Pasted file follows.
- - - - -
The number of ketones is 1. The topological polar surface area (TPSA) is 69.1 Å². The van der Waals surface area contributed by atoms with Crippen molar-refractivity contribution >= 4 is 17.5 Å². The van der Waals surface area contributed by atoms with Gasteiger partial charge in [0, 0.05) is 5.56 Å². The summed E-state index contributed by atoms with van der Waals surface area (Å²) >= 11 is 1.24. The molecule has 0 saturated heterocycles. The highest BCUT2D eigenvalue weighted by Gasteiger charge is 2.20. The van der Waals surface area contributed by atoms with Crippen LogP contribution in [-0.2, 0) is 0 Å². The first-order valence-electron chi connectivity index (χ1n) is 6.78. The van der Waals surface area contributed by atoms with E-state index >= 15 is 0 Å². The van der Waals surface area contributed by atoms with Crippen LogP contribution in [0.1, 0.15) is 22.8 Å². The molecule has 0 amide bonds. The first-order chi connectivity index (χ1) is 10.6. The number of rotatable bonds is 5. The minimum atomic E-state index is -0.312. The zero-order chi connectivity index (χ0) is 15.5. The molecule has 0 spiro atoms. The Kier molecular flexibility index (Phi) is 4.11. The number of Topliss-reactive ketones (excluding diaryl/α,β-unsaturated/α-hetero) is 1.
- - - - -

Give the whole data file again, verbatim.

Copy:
The number of ketones is 1. The topological polar surface area (TPSA) is 69.1 Å². The van der Waals surface area contributed by atoms with Crippen molar-refractivity contribution >= 4 is 17.5 Å². The van der Waals surface area contributed by atoms with Gasteiger partial charge in [0, 0.05) is 5.56 Å². The summed E-state index contributed by atoms with van der Waals surface area (Å²) >= 11 is 1.24. The molecule has 0 saturated heterocycles. The highest BCUT2D eigenvalue weighted by Gasteiger charge is 2.20. The van der Waals surface area contributed by atoms with Crippen LogP contribution in [-0.2, 0) is 0 Å². The first-order valence-electron chi connectivity index (χ1n) is 6.78. The van der Waals surface area contributed by atoms with E-state index >= 15 is 0 Å². The van der Waals surface area contributed by atoms with Crippen LogP contribution in [0.1, 0.15) is 22.8 Å². The molecule has 0 amide bonds. The first-order chi connectivity index (χ1) is 10.6. The number of rotatable bonds is 5. The minimum atomic E-state index is -0.312. The zero-order chi connectivity index (χ0) is 15.5. The molecule has 0 spiro atoms. The Kier molecular flexibility index (Phi) is 4.11. The number of Topliss-reactive ketones (excluding diaryl/α,β-unsaturated/α-hetero) is 1.